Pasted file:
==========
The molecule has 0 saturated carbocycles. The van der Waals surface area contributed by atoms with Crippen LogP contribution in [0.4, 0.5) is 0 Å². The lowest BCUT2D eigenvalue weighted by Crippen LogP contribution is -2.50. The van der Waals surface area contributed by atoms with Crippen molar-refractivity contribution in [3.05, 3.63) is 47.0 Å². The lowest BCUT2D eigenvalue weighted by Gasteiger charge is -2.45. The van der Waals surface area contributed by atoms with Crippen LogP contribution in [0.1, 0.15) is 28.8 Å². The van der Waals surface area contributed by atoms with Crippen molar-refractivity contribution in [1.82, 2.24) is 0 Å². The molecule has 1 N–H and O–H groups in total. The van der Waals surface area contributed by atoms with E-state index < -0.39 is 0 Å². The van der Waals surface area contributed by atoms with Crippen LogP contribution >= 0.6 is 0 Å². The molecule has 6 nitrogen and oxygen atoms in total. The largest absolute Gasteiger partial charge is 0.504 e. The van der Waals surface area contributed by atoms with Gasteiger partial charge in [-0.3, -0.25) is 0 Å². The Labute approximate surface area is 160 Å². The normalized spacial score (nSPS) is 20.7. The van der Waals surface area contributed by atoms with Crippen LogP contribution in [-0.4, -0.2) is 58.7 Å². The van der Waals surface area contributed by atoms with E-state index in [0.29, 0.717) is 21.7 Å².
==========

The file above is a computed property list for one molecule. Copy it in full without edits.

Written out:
The molecule has 0 saturated carbocycles. The van der Waals surface area contributed by atoms with Crippen LogP contribution in [0.4, 0.5) is 0 Å². The lowest BCUT2D eigenvalue weighted by Crippen LogP contribution is -2.50. The van der Waals surface area contributed by atoms with Crippen molar-refractivity contribution in [3.05, 3.63) is 47.0 Å². The lowest BCUT2D eigenvalue weighted by Gasteiger charge is -2.45. The van der Waals surface area contributed by atoms with Crippen LogP contribution in [0.1, 0.15) is 28.8 Å². The van der Waals surface area contributed by atoms with Crippen molar-refractivity contribution in [1.82, 2.24) is 0 Å². The molecule has 1 N–H and O–H groups in total. The van der Waals surface area contributed by atoms with E-state index < -0.39 is 0 Å². The van der Waals surface area contributed by atoms with Crippen LogP contribution >= 0.6 is 0 Å². The molecule has 6 nitrogen and oxygen atoms in total. The largest absolute Gasteiger partial charge is 0.504 e. The van der Waals surface area contributed by atoms with Gasteiger partial charge in [-0.3, -0.25) is 0 Å². The Labute approximate surface area is 160 Å². The normalized spacial score (nSPS) is 20.7. The van der Waals surface area contributed by atoms with Crippen LogP contribution in [-0.4, -0.2) is 58.7 Å². The van der Waals surface area contributed by atoms with E-state index in [0.29, 0.717) is 21.7 Å².